Hundreds of mostly maskless protesters stood shoulder to shoulder outside a Staten Island bar on Wednesday night to demonstrate against the state’s coronavirus restrictions and support a tavern that was forced to shut down for flouting those guidelines.

The raucous scene of about 400 demonstrators in front of Mac’s Public House came a day after plainclothes city sheriff’s deputies busted the bar, which had been operating without a liquor license, for serving food and alcohol to patrons indoors past the 10 p.m. citywide curfew in exchange for a mandatory $40 “donation,” authorities said. The bar’s owners previously declared the establishment an “autonomous zone,” and had publicly taunted New York Gov. Andrew M. Cuomo (D) and Mayor Bill de Blasio (D).

Sheriff’s deputies arrested Mac’s co-owner Danny Presti on Tuesday for obstructing governmental administration, and a cook, bartender and the bar’s lawyer were also charged, according to the New York Daily News. Presti was released Wednesday.

The tavern’s defiance is part of a larger pushback from bars and restaurants in Staten Island — a borough largely sympathetic to President Trump — that are flouting the state and local restrictions imposed to help stop the spread of a virus that has killed more than 24,000 throughout New York City. The state is facing a significant surge in coronavirus cases, hospitalizations and deaths over the past week, according to data compiled by The Washington Post.

It mattered little to the hundreds gathered on Lincoln Avenue on Wednesday night, many of whom were waving American flags in an area described as “the middle of a COVID hot zone.” They chanted, “F--- Cuomo!” and “Open up!” and sang songs like Twisted Sister’s “We’re Not Gonna Take It” and a cover of the Village People’s “Y.M.C.A.,” a staple of Trump rallies.

“The people have rights!” one protester yelled, reported the Daily News. “Open the door, I’m thirsty!”

Mac’s first gained attention on Nov. 20, when the bar, ignoring cease-and-desist orders and piling up fines, said it planned to continue offering indoor dining even though it is illegal. The bar’s owners painted an orange rectangle in front of the business to mark their declaration as an “autonomous zone.”

“We refuse to abide by any rules and regulations put forth by the Mayor of NYC and Governor of NY State,” the bar posted to its Facebook account.

A week later, Presti said in a YouTube video, the New York State Liquor Authority suspended the bar’s liquor license. The board’s unanimous decision came after an investigator was prohibited from entering the bar. That day, Presti announced that the bar would serve alcohol and food indoors for free in exchange for a donation “so that we can still pay our bills.” As state officials pointed out to the Gothamist and New York Times, it is still illegal to serve alcohol for free without a liquor license.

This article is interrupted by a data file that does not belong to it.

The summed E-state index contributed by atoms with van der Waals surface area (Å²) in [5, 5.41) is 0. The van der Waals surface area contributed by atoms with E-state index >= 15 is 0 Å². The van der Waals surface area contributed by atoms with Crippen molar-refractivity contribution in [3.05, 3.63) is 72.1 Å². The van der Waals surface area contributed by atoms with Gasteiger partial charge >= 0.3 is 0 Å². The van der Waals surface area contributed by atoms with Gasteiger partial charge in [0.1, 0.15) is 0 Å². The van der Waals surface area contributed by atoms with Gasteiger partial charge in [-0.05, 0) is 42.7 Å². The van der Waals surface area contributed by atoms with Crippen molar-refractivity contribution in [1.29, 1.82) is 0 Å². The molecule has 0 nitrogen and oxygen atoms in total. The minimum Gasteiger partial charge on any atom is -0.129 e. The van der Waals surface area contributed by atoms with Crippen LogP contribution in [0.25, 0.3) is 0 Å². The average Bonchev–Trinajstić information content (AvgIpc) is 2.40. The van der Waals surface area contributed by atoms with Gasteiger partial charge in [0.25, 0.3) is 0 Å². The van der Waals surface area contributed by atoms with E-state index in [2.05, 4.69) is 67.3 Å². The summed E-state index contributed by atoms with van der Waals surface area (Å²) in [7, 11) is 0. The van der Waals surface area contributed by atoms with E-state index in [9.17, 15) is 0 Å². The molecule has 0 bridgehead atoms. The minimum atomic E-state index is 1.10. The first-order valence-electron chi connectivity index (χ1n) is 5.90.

“We’re still here,” Presti said Friday. “Keep sending your agencies, 'cause they’re not allowed in and we’re still gonna be here.”

The tension erupted Tuesday night, when undercover sheriff’s deputies entered the bar and counted at least 14 people eating and drinking. Deputies began ordering the bar to close immediately and began issuing tickets to employees for violating local and state restrictions, New York City Sheriff Joseph Fucito told ABC News.

Other charges facing the Mac’s staff include operating an unlicensed bottle club and unauthorized warehousing of alcohol.

When Presti was led away in handcuffs, protesters heckled the sheriff’s deputies and yelled their support for the co-owner. State Sen. Andrew Lanza, a Republican representing Staten Island, told the New York Post that sheriff’s deputies surrounded and physically restrained him as he was attempting to offer legal help to Presti and the bar’s employees.

Presti and co-owner Keith McAlarney did not immediately respond to a request for comment late Wednesday. Spokespeople for Cuomo and de Blasio slammed the bar for “putting your neighbors’ lives at risk during a global pandemic to make a political statement.”

“This owner is learning that actions have consequences,” Cuomo spokesman Jack Sterne told the Times.

In a statement, Mitch Schwartz, a spokesman for de Blasio, added, “COVID-19 doesn’t respect autonomous zones, and neither does the sheriff.”

Louis Gelormino, the bar’s attorney, told ABC that the owners were allowed back inside the tavern on Wednesday, but that the sheriff’s shutdown order remains in place.

“Their intention is to reopen, but right now I don’t think they have the authority to do it,” Gelormino said.

The bar’s supporters returned on Wednesday night to protest its closure. Among the hundreds was one demonstrator who had dressed up as the Grinch, while holding a sign with Cuomo’s face that read, “Covid is not the Grinch.”

While the bar is closed for the foreseeable future and the owners face considerable fines and charges, Presti promised that Mac’s would continue its efforts, according to the Staten Island Advance.

“We take back Staten Island tonight,” he told the crowd. “We take all the states back. This is how we take our country back.”